“One of the perennial problems with the statistical and machine learning techniques that underpin “big data” analytics is that they rely on data entered as input. And when the data you input is biased, what you get out is just as biased. These systems learn the biases in our society. And they spit them back out at us.
Consider the work done by Latanya Sweeney, a brilliant computer scientist. One day, she was searching for herself on Google when she noticed that the ads displayed were for companies offering criminal record background checks with titles like: “Latanya Sweeney, Arrested?”, thereby implying that she may indeed have a criminal record. Suspicious, she started searching for other, more white-sounding names, only to find that the advertisements offered in association with those names were quite different. She set about to more formally test the system finding that, indeed, searching for black names were much more likely to produce ads for criminal justice products and services.
This story attracted a lot of media attention. What the public failed to understand was that Google wasn’t intentionally discriminating or selling ads based on race. Google was unaware of the content of the ad. All it knew is that people clicked on those ads for some searches but not others and so it was better to serve them up when the search queries had a statistical property similar to queries where a click happen. In other words, because racist viewers were more likely to click on these ads when searching for black names, Google’s algorithm quickly learned to serve up these ads for names that are understood as black. In other words, Google was trained to be racist by its very racist users.
Our cultural prejudices are deeply embedded into countless datasets, the very datasets that our systems are trained to learn on. Students of color are much more likely to have disciplinary school records than white students. Black men are far more likely to be stopped and frisked, arrested of drug possession, or charged with felonies even when their white counterparts engage in the same behaviors. Poor people are far more likely to have health problems, live further away from work, and struggle to make rent. Yet all of these data are used to fuel personalized learning algorithms, risk-assessment tools for judicial decision-making, and credit and insurance scores. And so the system “predicts” that people who are already marginalized are higher risks, thereby constraining their options and making sure they are, indeed, higher risks.
This was not what my peers set out to create when we imagined building tools that allowed you to map who you knew or enabled you to display interests and tastes. We didn’t architect for prejudice, but we didn’t design systems to combat it either.
We are moving into a world of prediction. A world where more people are going to be able to make judgments about others based on data. Data analysis that can mark the value of people as worthy workers, parents, borrowers, learners, and citizens. Data analysis that has been underway for decades but is increasingly salient in decision-making across numerous sectors. Data analysis that most people don’t understand.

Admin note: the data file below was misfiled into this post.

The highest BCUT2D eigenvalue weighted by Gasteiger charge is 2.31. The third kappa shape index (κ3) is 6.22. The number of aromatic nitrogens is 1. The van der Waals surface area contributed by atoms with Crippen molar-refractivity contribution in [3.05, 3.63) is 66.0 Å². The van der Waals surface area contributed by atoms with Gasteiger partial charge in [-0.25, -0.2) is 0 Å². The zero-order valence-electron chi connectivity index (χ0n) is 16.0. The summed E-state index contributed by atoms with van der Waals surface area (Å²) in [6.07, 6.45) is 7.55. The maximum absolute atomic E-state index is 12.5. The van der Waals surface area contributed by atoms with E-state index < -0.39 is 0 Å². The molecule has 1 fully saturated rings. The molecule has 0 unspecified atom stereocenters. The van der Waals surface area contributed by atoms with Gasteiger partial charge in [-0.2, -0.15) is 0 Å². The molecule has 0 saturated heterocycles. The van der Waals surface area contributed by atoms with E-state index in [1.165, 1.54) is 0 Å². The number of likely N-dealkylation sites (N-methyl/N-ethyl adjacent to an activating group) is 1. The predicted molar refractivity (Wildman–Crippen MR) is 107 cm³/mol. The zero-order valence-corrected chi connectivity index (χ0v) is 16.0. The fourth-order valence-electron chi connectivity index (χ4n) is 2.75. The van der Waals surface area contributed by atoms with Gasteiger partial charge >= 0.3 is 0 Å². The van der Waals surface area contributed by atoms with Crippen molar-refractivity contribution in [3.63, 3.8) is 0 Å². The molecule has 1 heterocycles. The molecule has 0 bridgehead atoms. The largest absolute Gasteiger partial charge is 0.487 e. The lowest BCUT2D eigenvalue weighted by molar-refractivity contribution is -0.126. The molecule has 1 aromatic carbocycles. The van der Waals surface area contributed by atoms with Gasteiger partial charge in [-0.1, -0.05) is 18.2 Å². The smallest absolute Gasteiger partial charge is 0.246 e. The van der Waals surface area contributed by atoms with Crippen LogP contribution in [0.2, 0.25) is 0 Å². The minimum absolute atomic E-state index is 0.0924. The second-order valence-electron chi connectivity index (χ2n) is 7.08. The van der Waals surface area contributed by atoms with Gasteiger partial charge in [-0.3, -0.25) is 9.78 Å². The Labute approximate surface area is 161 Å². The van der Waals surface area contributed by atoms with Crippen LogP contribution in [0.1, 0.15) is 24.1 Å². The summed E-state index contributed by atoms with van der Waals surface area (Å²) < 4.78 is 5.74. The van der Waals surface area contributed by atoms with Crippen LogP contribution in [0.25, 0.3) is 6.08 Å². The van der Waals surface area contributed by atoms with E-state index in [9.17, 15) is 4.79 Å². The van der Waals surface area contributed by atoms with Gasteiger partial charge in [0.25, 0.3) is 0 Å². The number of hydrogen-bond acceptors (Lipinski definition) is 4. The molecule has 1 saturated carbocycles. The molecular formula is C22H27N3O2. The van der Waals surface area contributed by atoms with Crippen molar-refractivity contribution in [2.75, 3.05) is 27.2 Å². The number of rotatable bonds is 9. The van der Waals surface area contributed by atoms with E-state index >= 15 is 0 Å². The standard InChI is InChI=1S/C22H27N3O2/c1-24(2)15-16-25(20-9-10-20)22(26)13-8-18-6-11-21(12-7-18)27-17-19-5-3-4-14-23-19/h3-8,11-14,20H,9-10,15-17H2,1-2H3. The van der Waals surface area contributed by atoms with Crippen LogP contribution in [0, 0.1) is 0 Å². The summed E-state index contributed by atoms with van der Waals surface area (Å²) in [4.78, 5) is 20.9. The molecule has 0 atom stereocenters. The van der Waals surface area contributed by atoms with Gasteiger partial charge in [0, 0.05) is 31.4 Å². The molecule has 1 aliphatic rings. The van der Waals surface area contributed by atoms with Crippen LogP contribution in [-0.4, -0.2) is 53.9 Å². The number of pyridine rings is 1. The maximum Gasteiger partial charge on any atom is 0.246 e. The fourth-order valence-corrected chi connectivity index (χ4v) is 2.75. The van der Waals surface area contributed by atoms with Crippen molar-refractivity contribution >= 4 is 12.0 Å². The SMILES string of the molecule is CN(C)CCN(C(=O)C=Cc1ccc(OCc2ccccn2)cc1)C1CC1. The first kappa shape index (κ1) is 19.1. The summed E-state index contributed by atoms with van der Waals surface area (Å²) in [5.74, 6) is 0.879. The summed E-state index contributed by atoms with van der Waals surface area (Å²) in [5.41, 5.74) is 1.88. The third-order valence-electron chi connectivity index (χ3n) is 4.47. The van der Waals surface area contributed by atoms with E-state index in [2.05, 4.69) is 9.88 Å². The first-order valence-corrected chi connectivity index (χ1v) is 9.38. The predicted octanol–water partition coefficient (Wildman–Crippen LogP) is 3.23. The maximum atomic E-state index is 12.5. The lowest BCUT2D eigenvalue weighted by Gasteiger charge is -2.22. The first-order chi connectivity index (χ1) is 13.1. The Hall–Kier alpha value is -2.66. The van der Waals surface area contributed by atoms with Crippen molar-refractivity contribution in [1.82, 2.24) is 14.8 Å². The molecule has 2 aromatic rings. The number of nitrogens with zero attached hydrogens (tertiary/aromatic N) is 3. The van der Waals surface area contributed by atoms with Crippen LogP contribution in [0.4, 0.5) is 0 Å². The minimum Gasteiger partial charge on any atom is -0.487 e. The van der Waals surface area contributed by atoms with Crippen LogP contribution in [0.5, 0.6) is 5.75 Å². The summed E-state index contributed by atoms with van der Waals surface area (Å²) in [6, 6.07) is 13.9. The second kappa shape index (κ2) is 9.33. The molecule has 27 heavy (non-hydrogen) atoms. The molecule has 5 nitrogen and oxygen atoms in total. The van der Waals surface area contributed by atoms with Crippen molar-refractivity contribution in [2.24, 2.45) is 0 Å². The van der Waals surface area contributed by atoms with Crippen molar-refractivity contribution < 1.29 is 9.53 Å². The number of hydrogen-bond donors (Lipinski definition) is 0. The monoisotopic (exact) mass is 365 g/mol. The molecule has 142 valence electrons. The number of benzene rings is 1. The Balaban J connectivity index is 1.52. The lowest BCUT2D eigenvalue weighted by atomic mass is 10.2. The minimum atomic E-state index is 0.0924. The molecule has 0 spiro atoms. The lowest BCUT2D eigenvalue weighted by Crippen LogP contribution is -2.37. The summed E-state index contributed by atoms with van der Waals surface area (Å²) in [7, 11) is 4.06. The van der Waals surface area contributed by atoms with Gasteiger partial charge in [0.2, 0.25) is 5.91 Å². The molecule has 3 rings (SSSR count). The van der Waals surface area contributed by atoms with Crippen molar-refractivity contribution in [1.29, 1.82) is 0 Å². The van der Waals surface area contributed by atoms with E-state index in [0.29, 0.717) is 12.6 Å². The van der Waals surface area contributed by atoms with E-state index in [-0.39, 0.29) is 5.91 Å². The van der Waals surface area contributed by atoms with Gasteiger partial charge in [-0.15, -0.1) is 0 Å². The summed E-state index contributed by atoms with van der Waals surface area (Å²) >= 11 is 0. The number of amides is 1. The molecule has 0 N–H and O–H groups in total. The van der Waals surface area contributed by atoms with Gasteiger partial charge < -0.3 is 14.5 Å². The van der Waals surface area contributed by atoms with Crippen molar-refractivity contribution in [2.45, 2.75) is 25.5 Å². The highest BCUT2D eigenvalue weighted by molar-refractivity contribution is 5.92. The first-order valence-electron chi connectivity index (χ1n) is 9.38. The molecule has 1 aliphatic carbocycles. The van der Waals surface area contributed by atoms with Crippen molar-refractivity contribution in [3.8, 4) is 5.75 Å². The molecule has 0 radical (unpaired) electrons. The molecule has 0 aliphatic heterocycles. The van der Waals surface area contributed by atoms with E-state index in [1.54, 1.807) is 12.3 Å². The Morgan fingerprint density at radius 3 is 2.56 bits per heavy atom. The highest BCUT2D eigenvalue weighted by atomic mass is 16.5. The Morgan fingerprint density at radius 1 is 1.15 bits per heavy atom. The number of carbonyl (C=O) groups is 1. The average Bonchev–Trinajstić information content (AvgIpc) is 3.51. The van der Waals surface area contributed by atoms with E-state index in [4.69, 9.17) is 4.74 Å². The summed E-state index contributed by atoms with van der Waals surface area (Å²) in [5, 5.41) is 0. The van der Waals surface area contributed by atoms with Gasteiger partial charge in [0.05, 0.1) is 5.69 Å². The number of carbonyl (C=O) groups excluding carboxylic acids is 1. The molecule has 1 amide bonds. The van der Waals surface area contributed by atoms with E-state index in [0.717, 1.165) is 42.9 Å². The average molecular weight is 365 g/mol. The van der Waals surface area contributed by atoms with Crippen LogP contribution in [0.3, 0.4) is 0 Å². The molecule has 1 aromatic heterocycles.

Many activists will be looking to fight the ecosystem of prediction, regulate when and where it can be used. This is all fine and well, when we’re talking about how these technologies are designed to do harm. But more often than not, these tools will be designed to be helpful, to increase efficiency, to identify people who need help. And they will be used for good alongside uses that are terrifying. How can we learn to use this information to empower?
One of the most obvious issues is that the diversity of people who are building and using these tools to imagine our future is extraordinarily narrow. Statistical and technical literacy isn’t even part of the curriculum in most American schools. In our society where technology jobs are high-paying and technical literacy is needed for citizenry, less than 5% of high schools even offer AP computer science courses. Needless to say, black and brown youth are much less likely to have access let alone opportunities. If people don’t understand what these systems are doing, how do we expect people to challenge them?
We must learn how to ask hard questions of technology and those making decisions based on their analysis. It wasn’t long ago when financial systems were total black boxes and we fought for fiduciary accountability to combat corruption and abuse. Transparency of data, algorithms, and technology isn’t enough; we need to make certain assessment is built into any system that we roll-out. You can’t just put millions of dollars of surveillance equipment into the hands of the police in the hope of creating police accountability. Yet, with police-worn body cameras, that’s exactly what we’re doing. And we’re not even trying to assess the implications. This is probably the fastest roll-out of a technology out of hope, but it won’t be the last. So how do we get people to look beyond their hopes and fears and actively interrogate the trade-offs?
More and more, technology is going to play a central role in every sector, every community, and every interaction. It’s easy to screech in fear or dream of a world in which every problem magically gets solved. But to actually make the world a better place, we need to start paying attention to the different tools that are emerging and learn to ask hard questions about how they should be put into use to improve the lives of everyday people. Now, more than ever, we need those who are thinking about social justice to understand technology and those who understand technology to commit to social justice.”